4 Important Ways Social Media Can Make You a Better Writer: By Matthew Schulz

mathew schulz

Many writers view Facebook, Twitter and other social media websites as nothing more than a diversion from what they should be doing — namely, crafting their manuscript.

Don’t believe it.

Social media sites can be as inspiring as they are distracting, and help inject your story with a depth and realness that draws readers in. Here are some ways that social media can inspire your writing.

Deepening your characters: The thing that makes social media sites so addictive is also the thing that can make them valuable to writers: They give greater depth to those characters that you call your friends, family and coworkers. It does that by adding details. Sometimes the details are so mundane as to be meaningless – “I’m eating a ham sandwich!” However, others can shed light on rarely seen aspects of the person’s character. For example, perhaps the mousey intern in the office talks in great detail about shotguns when describing her latest hunting trip on Facebook. Or maybe the chauvinistic mechanic shares a picture of him braiding his daughter’s hair. These details give these people dimensions that may surprise those around them – and make them more interesting.

These details are compelling whether they’re from the past or the present. For example, seeing a friend’s high school yearbook photo in which he’s wearing a baseball jersey and then seeing his video of him coaching his son’s little league team may give you pause. Is he coaching his son’s team because he loves spending time with his little boy? Or is he trying, sadly, to live out his failed dreams through his son? Those are the kinds of ambiguities and complexities that make for interesting characters in fiction.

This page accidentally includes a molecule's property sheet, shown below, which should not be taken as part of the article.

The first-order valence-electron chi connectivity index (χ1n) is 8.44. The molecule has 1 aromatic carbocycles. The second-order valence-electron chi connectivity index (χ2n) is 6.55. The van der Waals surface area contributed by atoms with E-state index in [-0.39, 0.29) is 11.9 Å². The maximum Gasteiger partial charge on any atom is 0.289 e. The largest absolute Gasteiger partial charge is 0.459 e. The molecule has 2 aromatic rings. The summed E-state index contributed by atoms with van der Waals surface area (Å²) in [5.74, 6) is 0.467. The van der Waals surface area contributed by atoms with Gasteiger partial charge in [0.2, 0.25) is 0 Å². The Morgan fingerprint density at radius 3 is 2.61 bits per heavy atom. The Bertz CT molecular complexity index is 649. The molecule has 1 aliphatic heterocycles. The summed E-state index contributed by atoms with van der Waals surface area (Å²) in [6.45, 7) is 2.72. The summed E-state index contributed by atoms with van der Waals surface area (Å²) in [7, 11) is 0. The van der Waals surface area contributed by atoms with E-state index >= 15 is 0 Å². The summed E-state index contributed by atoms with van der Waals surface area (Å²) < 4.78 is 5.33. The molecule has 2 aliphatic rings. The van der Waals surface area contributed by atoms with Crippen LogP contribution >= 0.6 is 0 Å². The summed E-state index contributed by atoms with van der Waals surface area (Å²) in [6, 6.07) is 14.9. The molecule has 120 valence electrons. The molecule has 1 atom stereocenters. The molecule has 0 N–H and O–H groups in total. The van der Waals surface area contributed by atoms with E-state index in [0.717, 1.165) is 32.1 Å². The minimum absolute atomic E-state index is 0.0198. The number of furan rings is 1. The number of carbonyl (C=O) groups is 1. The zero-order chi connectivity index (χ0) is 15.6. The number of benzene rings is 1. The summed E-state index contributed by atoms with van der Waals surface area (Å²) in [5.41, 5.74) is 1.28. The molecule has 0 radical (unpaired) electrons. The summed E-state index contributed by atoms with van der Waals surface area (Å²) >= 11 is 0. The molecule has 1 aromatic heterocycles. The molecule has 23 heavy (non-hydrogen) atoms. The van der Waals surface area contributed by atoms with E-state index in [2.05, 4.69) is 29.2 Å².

Enhancing your story’s sense of place: Again, it’s all about detail. Places – like people – come alive through precise description, and social media can help make yours more vivid. Say a friend posts pictures of himself and his sons fishing at a local park. Those images and the details they contain – the terrain’s rockiness, the water’s murkiness, the landscape’s sparseness – can all inform your story and help you paint a broader picture. It can be especially helpful when crafting images of places you’ve only visited once or twice – or have never visited.

Connecting you with your idols: Aspiring writers have greater access to their favorite authors now than ever before. Liking an author’s fan page or following them on Twitter opens up the possibility of her communicating directly with you. Even the smallest communication from someone you respect deeply can energize you to write more. Or perhaps she’ll tweet some detail of her life that you can relate to – for example, that she writes between 11pm and 3 am because that’s the only time her kids and husband are quiet enough for her to concentrate – and that will give you the impetus to keep working on your work-in-progress.

Mobilizing a support group: Writing is a marathon, and it can be very solitary. I’ve found social media helpful in overcoming that isolation. For example, simply sharing with your Twitter followers or your Facebook friends that you’ve set a goal of writing 5,000 words in the next month can be helpful. Just posting that bit of information will often result in a slew of encouraging tweets – “You can do it!” “Awesome!” – and posting updates on your progress will elicit the same. It may not seem like much, but having that information out there can inspire you. After all, you don’t want to let all of those people in the Twitterverse down, do you?

This just scratches the surface of the potential impact of social media on writers, however. How does social media inspire or influence your writing? Comment below or contact me @matthewschulz on Twitter. I’d love to hear what you have to say.

Matthew Schulz has written for the Dallas Morning News, Houston Chronicle, Associated Press and American Banker. He is currently writing his second novel and aspiring toward his lifelong dream of becoming a published author of fiction. His day job has him working as a Managing Editor at CreditCards.com, where he helps lead an award-winning news team and has even helped coordinate a video town hall with the White House. You can follow him on Twitter @matthewschulz and learn more about him at MattSchulz.com.

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